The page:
Even if you’re new to the world of health and fitness, you’re likely already familiar with high intensity interval training (HIIT) and cardiovascular exercise, commonly called cardio.
They are both viewed as staples in the world of exercise and are often two of the first terms that people come across when they begin to research. It’s essential to understand the key differences between the two so that you can get the most out of each technique and begin to optimize your approach to working out. If you feel like you might benefit from assistance, Aaptiv has all the cardio and hiit workouts you could ever want.
HIIT and cardio are sometimes mistakenly thought to be the same thing, or one term may be confused for the other. In this article, we will fill you in on the key differences between the two techniques so that you can plan your workout for the results you want.
Put simply, cardio is any type of exercise that leads to a sustained rise in heart rate during the period of time that the exercise is taking place. For this reason, cardio is considered to be aerobic in nature because muscles require oxygen to perform it. High intensity interval training, on the other hand, is an anaerobic exercise style. When it comes to HIIT vs cardio, that is the first major difference.
During a traditional cardio work out, most people aim to keep their heart rate at 60-80% of its maximum level. When people think of cardio, they typically equate it to running, but that is just one of the many exercises that fall into this category. Swimming, using an elliptical, and even “leisurely” activities like kayaking are all examples of cardio. If you’re looking for ways to get creative with incorporating cardio, check out our free trial.
The American Heart Association recommends that individuals get at least 30 minutes of cardio at least five days out of the week. Cardio boasts a number of benefits such as weight loss, lowered heart rate over time, stronger lungs, and improved mood.
However, as great as cardio is for your health, it’s important to start slowly, especially if you are new to exercise. It is recommended that you consult with a medical professional to determine whether your body is healthy enough to handle the sudden onset of increased activity.
If you’re interested in learning more about cardio, you’ll want to read this article to help you separate fact from fiction.
High Intensity Interval Training
One great way to visualize HIIT is with sprinting. High intensity interval training involves giving your all to the exercise at hand for a short amount of time, as with sprinting, followed by intervals of rest between bursts of activity. This style of exercise has been a staple for athletes for many years, and many personal trainers use it with their clients.
However, you don’t have to be out on the track or field to engage in HIIT. The principals of high intensity interval training can be applied to just about any exercise. You can even do it on an elliptical. If you want to learn more about how to go that route, check out our guide.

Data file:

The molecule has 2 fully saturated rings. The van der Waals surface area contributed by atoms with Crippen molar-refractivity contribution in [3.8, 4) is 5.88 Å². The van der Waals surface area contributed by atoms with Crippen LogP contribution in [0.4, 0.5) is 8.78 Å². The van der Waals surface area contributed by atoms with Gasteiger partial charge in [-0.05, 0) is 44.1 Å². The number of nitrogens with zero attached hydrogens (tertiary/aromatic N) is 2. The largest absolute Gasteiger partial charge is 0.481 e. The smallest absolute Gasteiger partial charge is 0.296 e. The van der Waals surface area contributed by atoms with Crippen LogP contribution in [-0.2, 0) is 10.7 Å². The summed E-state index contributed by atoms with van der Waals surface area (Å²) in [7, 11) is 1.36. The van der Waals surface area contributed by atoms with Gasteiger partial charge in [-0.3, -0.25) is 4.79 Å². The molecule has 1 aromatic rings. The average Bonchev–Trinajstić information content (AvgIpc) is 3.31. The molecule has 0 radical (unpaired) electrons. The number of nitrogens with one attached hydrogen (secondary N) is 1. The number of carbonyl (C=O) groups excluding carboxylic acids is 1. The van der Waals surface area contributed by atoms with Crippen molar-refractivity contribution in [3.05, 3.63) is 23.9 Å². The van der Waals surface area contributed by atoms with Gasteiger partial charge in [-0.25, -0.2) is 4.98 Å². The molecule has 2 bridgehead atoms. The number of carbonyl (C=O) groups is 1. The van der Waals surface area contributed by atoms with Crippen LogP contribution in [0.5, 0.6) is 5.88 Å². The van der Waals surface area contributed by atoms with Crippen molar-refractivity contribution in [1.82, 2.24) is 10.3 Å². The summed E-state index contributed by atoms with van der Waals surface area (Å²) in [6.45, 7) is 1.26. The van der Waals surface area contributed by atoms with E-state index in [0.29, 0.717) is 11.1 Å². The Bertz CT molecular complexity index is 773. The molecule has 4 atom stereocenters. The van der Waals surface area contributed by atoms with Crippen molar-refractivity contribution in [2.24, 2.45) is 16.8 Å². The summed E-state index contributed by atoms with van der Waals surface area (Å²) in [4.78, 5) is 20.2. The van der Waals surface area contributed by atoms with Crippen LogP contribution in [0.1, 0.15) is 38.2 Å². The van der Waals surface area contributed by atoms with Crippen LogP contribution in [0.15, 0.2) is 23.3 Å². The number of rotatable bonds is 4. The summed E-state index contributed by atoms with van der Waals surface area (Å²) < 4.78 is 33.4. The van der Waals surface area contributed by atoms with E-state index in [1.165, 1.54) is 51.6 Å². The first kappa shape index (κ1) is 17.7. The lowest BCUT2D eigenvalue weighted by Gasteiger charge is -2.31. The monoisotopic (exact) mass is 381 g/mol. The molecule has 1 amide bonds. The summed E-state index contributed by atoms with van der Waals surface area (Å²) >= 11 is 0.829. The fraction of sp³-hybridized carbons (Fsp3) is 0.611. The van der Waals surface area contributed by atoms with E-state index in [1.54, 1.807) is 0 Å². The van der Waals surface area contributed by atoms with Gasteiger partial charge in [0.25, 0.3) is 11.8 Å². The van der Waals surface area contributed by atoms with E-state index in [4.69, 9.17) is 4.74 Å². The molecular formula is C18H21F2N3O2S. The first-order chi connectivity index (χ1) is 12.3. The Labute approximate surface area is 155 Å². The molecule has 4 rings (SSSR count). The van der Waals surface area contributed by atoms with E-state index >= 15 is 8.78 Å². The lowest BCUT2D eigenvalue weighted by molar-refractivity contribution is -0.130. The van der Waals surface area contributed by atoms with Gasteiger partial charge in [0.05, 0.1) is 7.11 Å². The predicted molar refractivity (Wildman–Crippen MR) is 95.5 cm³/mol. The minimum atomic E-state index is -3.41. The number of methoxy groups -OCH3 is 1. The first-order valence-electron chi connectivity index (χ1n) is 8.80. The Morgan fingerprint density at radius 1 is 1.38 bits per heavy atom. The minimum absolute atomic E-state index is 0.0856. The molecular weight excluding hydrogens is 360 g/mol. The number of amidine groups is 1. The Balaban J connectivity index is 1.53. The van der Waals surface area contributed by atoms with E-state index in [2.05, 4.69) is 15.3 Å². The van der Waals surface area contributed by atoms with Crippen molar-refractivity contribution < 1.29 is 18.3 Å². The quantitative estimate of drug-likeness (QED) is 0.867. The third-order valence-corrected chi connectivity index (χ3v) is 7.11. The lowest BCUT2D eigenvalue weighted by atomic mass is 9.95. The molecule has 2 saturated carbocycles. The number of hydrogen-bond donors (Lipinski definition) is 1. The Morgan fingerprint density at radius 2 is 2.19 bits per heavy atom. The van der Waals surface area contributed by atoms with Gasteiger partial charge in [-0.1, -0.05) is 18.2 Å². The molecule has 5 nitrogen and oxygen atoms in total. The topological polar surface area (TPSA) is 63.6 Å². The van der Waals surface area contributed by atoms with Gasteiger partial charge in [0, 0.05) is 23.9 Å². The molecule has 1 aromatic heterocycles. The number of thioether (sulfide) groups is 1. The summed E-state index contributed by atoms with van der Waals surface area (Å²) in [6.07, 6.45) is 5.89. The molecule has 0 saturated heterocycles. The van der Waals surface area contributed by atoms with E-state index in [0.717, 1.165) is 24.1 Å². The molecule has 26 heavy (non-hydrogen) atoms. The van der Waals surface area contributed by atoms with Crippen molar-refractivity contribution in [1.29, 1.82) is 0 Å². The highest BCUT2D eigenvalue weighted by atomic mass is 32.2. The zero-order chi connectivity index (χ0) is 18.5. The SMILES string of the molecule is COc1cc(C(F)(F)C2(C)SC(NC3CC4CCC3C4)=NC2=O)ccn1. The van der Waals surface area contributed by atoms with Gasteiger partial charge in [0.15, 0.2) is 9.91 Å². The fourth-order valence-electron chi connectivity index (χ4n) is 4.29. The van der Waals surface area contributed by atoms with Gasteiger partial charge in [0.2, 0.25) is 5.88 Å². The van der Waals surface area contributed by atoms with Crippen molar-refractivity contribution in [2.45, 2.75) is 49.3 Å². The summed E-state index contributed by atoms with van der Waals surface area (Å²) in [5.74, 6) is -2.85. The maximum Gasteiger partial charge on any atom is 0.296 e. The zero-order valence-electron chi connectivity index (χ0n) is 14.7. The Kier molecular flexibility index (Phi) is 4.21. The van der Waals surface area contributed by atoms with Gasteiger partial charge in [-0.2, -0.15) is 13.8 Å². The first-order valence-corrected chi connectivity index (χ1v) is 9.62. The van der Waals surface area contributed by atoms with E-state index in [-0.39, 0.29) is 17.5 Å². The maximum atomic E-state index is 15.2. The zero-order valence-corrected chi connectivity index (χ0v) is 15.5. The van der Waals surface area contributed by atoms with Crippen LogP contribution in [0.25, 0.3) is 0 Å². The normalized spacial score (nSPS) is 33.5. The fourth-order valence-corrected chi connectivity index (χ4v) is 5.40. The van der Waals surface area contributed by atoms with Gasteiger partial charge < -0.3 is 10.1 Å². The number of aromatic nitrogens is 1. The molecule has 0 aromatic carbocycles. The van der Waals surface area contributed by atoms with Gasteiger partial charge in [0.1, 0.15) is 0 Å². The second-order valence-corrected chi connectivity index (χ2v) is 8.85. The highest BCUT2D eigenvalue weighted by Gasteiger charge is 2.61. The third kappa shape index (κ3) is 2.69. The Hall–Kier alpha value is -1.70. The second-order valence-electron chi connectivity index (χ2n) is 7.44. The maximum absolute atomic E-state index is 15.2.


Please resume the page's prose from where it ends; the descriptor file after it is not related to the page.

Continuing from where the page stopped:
The rise in popularity of HIIT started back in the late 1990s when research began to suggest that high intensity interval training had the potential to produce the same benefits as cardio while requiring a lot less time to complete a workout. This was great news for people who wanted to improve their physical health but were struggling with time constraints.
Some studies out there also suggest that HIIT may have benefits over traditional cardio in terms of sustained fat loss. Researchers are still not completely certain about why this is, but many contribute it to what is called the “after-burn effect,” when the body’s metabolism runs faster than normal for hours after exercising.
However, despite its benefits, high intensity interval training should not be your only type of exercise if overall health is your goal. Cardio and HIIT must be combined to maximize the benefits of both.
Is One Technique Better Than the Other?
Jonathan Mike, PhD, from Albuquerque, NM, says it best: “The truth is that both high-intensity interval training and steady-state cardio are effective in their own ways.”
Aerobic and anaerobic exercises both affect the body and heart differently Too much of one style of exercise and not enough of the other can push the body out of balance. For example, if you engage exclusively in HIIT without any traditional cardio, you become at risk for easily triggering the fight or flight response. This can increase feelings of stress and anxiety, which is the opposite of what most people hope to get out of their fitness regimen.
For this reason, if you’re exercising as a way to improve mental health and mood, you may get the most benefit from cardio with high intensity interval training mixed in from time to time. As Mike Robertson, a gym owner in Indianapolis, says “So many people these days are stressed out, on the go, can’t relax, can’t shut down, and then they go to the gym and stress their bodies more with high-intensity workouts.”
Finding a Balance
Your best bet for striking the right balance between cardio and HIIT is to consult with a personal trainer or other fitness professional. If you go this route, you can develop a customized routine that will work well for you and your unique needs. You don’t have to go to the gym to do this. There are many trainers out there who will happily work out a plan for you to complete outdoors or in the comfort of your own home.
In fact, with the help of our app, you can work with a trainer no matter where you are. Our trainers are all certified by respected organizations such as the ISSA, NASM, and ACE. They can offer their assistance with just about any type of exercise that you might think of. No matter whether you’re looking for a new yoga routine or trying to get more out of your elliptical workout, we’ve got you covered.